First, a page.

I certainly don't pine for the "Swinging Sixties" as some people do. Yes, it was a time of creative ferment and the loosening of stuffy conventions, but it also saw a lot of men exploiting women in the name of "sexual liberation" and a lot of people wrecking themselves with relentless drug consumption.

I don't pine for some supposed golden age of daily life before we were swamped by the trivial and venomous outpourings of social media. It wasn't much fun trudging to the public phone box in the pouring rain, or trudging to the library to check on some disputed fact. Thank heaven for mobiles and Google.

Neither do I have nostalgia for some blissful, happy-go-lucky childhood. As you all know, my childhood was a tale of bullying and emotional violence along with the magical seaside holidays and Sunday picnics. No way would I want to go through all that again.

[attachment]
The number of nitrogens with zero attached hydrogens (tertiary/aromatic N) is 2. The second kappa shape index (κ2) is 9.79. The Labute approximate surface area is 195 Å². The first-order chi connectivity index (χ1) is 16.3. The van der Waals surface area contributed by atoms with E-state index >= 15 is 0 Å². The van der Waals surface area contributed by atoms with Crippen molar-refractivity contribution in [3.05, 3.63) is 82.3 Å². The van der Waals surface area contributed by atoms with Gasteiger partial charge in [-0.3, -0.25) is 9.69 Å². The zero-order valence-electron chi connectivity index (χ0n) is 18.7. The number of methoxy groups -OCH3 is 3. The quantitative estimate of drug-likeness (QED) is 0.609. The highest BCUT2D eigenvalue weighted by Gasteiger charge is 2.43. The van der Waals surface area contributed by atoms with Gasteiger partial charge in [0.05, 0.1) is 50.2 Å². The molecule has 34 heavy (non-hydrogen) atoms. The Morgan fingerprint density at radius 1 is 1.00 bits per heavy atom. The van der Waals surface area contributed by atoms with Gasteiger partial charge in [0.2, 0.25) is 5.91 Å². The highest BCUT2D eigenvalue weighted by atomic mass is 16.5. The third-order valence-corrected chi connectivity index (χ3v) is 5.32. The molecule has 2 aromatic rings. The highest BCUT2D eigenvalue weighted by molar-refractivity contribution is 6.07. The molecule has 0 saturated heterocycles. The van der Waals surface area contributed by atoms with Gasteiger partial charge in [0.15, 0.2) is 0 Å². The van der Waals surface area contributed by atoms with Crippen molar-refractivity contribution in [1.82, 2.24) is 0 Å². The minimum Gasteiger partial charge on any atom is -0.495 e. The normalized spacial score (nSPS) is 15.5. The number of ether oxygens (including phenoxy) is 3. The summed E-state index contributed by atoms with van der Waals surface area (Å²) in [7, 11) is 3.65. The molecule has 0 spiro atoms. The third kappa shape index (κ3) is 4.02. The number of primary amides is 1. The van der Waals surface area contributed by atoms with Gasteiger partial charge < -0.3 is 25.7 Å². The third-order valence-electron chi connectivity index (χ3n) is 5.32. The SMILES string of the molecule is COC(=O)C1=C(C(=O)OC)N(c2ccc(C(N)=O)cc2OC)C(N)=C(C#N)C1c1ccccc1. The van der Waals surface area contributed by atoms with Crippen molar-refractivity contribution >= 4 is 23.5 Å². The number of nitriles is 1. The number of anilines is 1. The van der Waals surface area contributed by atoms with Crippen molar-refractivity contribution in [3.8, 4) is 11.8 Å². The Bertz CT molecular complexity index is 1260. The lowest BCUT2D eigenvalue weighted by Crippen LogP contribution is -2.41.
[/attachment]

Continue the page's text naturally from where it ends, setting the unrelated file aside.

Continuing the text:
I think the nearest I get to nostalgia is looking back fondly to the Harold Wilson era when the welfare state and public services were cherished, money and profit weren't the be-all and end-all, there was more respect for the old and vulnerable, and the young had a much easier start in life. But even that era had its downside - homophobia was still rife, sexual norms were still very straitlaced, society was still very authoritarian in many ways.

Nostalgia's not my thing. I must have left my rose-tinted spectacles on the bus.

Wednesday, 8 July 2015

Needy or what?

When does needy become over-needy? When does wanting emotional support become demanding and dependent?

It's easy to start relying on other people a bit too much, especially if sympathy comes naturally to them and they're reluctant to push people away when they're looking for help.

It's easy to think it's impossible to get through something on your own, that you just don't have the resources, and tempting to simply act helpless and wait for someone to give you a leg-up.

I hope I'm not over-needy myself. I do try to get through personal crises on my own without leaning too much on other people. I'm not one to rush for a shoulder to cry on or a soothing voice to tell me everything's going to be okay.